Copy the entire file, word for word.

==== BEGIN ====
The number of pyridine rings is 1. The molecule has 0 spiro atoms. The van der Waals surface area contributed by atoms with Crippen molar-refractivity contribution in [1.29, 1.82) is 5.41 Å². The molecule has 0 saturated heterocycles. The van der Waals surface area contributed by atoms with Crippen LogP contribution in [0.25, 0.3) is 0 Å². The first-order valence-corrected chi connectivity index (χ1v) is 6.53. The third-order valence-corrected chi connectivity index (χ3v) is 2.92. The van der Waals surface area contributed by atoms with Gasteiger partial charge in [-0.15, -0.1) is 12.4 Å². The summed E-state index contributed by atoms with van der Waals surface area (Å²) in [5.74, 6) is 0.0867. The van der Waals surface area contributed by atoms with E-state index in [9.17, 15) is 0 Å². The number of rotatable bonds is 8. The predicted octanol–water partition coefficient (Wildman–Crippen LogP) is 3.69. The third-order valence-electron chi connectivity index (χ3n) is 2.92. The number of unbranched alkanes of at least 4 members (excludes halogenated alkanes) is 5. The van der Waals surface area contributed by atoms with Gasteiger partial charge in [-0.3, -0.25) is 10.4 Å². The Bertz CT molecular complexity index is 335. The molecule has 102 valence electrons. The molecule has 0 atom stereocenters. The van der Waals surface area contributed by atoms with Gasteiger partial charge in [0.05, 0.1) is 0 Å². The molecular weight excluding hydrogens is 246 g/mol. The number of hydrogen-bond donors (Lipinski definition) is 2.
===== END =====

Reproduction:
The number of pyridine rings is 1. The molecule has 0 spiro atoms. The van der Waals surface area contributed by atoms with Crippen molar-refractivity contribution in [1.29, 1.82) is 5.41 Å². The molecule has 0 saturated heterocycles. The van der Waals surface area contributed by atoms with Crippen LogP contribution in [0.25, 0.3) is 0 Å². The first-order valence-corrected chi connectivity index (χ1v) is 6.53. The third-order valence-corrected chi connectivity index (χ3v) is 2.92. The van der Waals surface area contributed by atoms with Gasteiger partial charge in [-0.15, -0.1) is 12.4 Å². The summed E-state index contributed by atoms with van der Waals surface area (Å²) in [5.74, 6) is 0.0867. The van der Waals surface area contributed by atoms with E-state index in [9.17, 15) is 0 Å². The number of rotatable bonds is 8. The predicted octanol–water partition coefficient (Wildman–Crippen LogP) is 3.69. The third-order valence-electron chi connectivity index (χ3n) is 2.92. The number of unbranched alkanes of at least 4 members (excludes halogenated alkanes) is 5. The van der Waals surface area contributed by atoms with Gasteiger partial charge in [-0.3, -0.25) is 10.4 Å². The Bertz CT molecular complexity index is 335. The molecule has 102 valence electrons. The molecule has 0 atom stereocenters. The van der Waals surface area contributed by atoms with Gasteiger partial charge in [0.05, 0.1) is 0 Å². The molecular weight excluding hydrogens is 246 g/mol. The number of hydrogen-bond donors (Lipinski definition) is 2.